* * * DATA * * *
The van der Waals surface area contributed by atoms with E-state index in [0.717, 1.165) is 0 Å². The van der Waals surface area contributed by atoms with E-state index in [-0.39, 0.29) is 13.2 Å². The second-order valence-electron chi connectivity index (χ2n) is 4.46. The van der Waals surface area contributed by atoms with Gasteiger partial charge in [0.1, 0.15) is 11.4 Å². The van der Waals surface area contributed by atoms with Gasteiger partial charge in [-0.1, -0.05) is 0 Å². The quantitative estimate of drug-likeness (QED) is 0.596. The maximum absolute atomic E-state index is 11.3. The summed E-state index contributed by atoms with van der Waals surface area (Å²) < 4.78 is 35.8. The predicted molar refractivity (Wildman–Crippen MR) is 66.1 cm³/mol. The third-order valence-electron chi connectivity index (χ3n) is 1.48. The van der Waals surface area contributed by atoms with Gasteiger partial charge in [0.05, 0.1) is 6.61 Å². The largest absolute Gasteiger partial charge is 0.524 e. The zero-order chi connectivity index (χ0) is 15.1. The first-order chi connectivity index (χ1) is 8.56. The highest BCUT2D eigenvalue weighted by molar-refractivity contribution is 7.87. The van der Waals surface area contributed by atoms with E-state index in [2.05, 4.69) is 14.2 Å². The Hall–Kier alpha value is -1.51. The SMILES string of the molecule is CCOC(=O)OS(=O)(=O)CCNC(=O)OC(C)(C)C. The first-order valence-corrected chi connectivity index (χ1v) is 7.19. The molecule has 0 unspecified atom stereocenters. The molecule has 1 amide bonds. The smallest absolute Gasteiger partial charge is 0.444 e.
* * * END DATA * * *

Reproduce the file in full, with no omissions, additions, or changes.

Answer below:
The van der Waals surface area contributed by atoms with E-state index in [0.717, 1.165) is 0 Å². The van der Waals surface area contributed by atoms with E-state index in [-0.39, 0.29) is 13.2 Å². The second-order valence-electron chi connectivity index (χ2n) is 4.46. The van der Waals surface area contributed by atoms with Gasteiger partial charge in [0.1, 0.15) is 11.4 Å². The van der Waals surface area contributed by atoms with Gasteiger partial charge in [-0.1, -0.05) is 0 Å². The quantitative estimate of drug-likeness (QED) is 0.596. The maximum absolute atomic E-state index is 11.3. The summed E-state index contributed by atoms with van der Waals surface area (Å²) < 4.78 is 35.8. The predicted molar refractivity (Wildman–Crippen MR) is 66.1 cm³/mol. The third-order valence-electron chi connectivity index (χ3n) is 1.48. The van der Waals surface area contributed by atoms with Gasteiger partial charge in [0.05, 0.1) is 6.61 Å². The largest absolute Gasteiger partial charge is 0.524 e. The zero-order chi connectivity index (χ0) is 15.1. The first-order chi connectivity index (χ1) is 8.56. The highest BCUT2D eigenvalue weighted by molar-refractivity contribution is 7.87. The van der Waals surface area contributed by atoms with E-state index in [2.05, 4.69) is 14.2 Å². The Hall–Kier alpha value is -1.51. The SMILES string of the molecule is CCOC(=O)OS(=O)(=O)CCNC(=O)OC(C)(C)C. The first-order valence-corrected chi connectivity index (χ1v) is 7.19. The molecule has 0 unspecified atom stereocenters. The molecule has 1 amide bonds. The smallest absolute Gasteiger partial charge is 0.444 e.